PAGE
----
The Embodiment of a Study
September 20, 2001
Bye House (Wall House 2) was designed in the early
1970's by John Hejduk for a site in Connecticut, USA, but was never
built. Ten years ago the town of Groningen, in the north of the
Netherlands, undertook to build this famous house on a lakeside
site on the town's outskirts. Early in September, one year after
Hejduk's death, the house was completed.
The domestic spaces are attached to the wall,
with the entrance on the other side.
In the early 1970's, while he was teaching at the Cooper Union
in New York, Hejduk made a number of study designs for a house that
placed living in the context of time by means of a Wall. The Wall
symbolises the physical transition from past to future through the
present, a transition between back and front, closed and open. The
Wall, one-and-a-half metres thick, forms the basis of the house.
The entrance and living elements literally hang from it. To reinforce
this idea, a narrow gap is left between the Wall and the elements.
Hence the Wall is not directly manifest in the interiors but can
only be perceived visually. It is without doubt a theoretical house,
based on an idea about the physical confrontation between space
and time, elaborated in complex composed of separate elements. In
that sense it is a unique icon, a museological manifestation of
an important architectural concept.
View approaching the house.
Following the opening, Wim van den Bergh, an authority on Hejduk,
delivered the Bouma Lecture, which was organised by GRAS. Among
the issues he touched upon were those characteristics that could
turn a house into a home. He illustrated this with some examples
where the house can be read as an autobiography of the architect
or is realised in very close co-operation with the client.
Wall House 2, also known as Bye House, was designed in 1973 for
the client Bye for a real site in the USA. It was not built at the
time however. Set in the hilly landscape of Connecticut, the house
was to be approached from the side so that the entrance was not
immediately apparent. Having passed along the lengthy corridor and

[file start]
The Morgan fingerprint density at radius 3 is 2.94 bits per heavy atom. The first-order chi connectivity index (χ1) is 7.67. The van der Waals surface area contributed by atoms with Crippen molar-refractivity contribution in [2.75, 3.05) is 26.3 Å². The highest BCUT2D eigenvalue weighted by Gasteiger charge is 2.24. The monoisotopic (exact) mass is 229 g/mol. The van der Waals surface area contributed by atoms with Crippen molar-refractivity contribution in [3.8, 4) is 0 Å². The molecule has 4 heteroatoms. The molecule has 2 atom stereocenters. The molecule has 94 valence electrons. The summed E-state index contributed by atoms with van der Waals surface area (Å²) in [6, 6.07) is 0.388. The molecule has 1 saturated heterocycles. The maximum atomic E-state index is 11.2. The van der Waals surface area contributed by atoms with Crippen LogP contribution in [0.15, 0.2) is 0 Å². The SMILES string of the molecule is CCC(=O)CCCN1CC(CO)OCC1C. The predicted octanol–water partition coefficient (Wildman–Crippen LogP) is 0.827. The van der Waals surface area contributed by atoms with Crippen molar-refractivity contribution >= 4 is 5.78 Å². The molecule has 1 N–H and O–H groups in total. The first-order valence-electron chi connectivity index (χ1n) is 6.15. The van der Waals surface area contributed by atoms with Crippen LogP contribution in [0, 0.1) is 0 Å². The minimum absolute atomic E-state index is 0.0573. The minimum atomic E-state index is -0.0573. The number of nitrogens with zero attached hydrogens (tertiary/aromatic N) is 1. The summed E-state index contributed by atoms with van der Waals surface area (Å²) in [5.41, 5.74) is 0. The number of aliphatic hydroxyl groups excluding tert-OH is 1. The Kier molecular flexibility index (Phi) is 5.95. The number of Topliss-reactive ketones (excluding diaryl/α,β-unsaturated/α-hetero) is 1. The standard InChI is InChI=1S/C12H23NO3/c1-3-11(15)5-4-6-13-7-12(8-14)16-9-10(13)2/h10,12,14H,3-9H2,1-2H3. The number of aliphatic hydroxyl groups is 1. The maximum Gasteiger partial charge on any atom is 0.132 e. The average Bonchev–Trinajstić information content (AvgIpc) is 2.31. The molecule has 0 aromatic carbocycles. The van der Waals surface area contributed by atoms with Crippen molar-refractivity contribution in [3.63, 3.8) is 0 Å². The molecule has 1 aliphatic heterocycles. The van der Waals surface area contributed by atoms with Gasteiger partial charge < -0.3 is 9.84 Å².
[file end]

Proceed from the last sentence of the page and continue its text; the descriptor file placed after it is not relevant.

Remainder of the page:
reached the other side of the Wall, you are presented with a wide-open
vista. In Groningen this progression is approximated as faithfully
as possible: the street, the path, and the vista crowned by dramatic
clouds. Despite these features, the Wall House is sited in a quintessentially
Dutch suburb with row upon row of cheerful new dwellings. The context
brings the Wall House back to everyday reality
Assessing the suitability of the Wall House as a suburban dwelling
in Groningen, you have to conclude that it's far from ideal. Without
a clearly defined front or rear side, the house occupies what by Dutch
standards is a large site. But the external space is needed to allow
the house to read as a sculpture on a pedestal. This space cannot
be accessed directly from the living room. To do that, you must first
walk back along the corridor to the main entrance. Despite the large
volume the interior appears small. The Wall casts an oppressive shadow
across the house. Attached to the Wall, the living spaces focus on
the lake view through their strip windows. The kitchen and dining
space, the middle of the three volumes, does not even have windows
that open. One single swing window by the draining board gives onto
the half-metre-wide recess separating the Wall and kitchen. The house
stands in a neighbourhood, but on no side does it have the shelter
that would turn this house into a home.
The Wall as seen from the living spaces, and
the entrance with bedroom.
But an assessment of the Wall House as a dwelling in this setting
is of another order than an assessment of the Wall House as a built
icon. It is almost certain fact that a potential buyer is ready to
pay three million guilders (1.3 Euros) for this architectural monument,
only to furnish it with those everyday household items of furniture,
curtains, kitchenware and the like. However, that is not to say that
you can judge the Wall House as if it were just a house designed for
one of the many new residential areas in the Netherlands. It remains
the embodiment of an architectural theory that would be best shown
to advantage if it were to remain public property and opened for visitors.
There is a good chance that the house, once inhabited, will be reduced
by the media to a sculpture without meaning, depriving visitors of
the experience of moving along the Wall.
translation: Billy Nolan
The house is open to the public until October 7, 2001.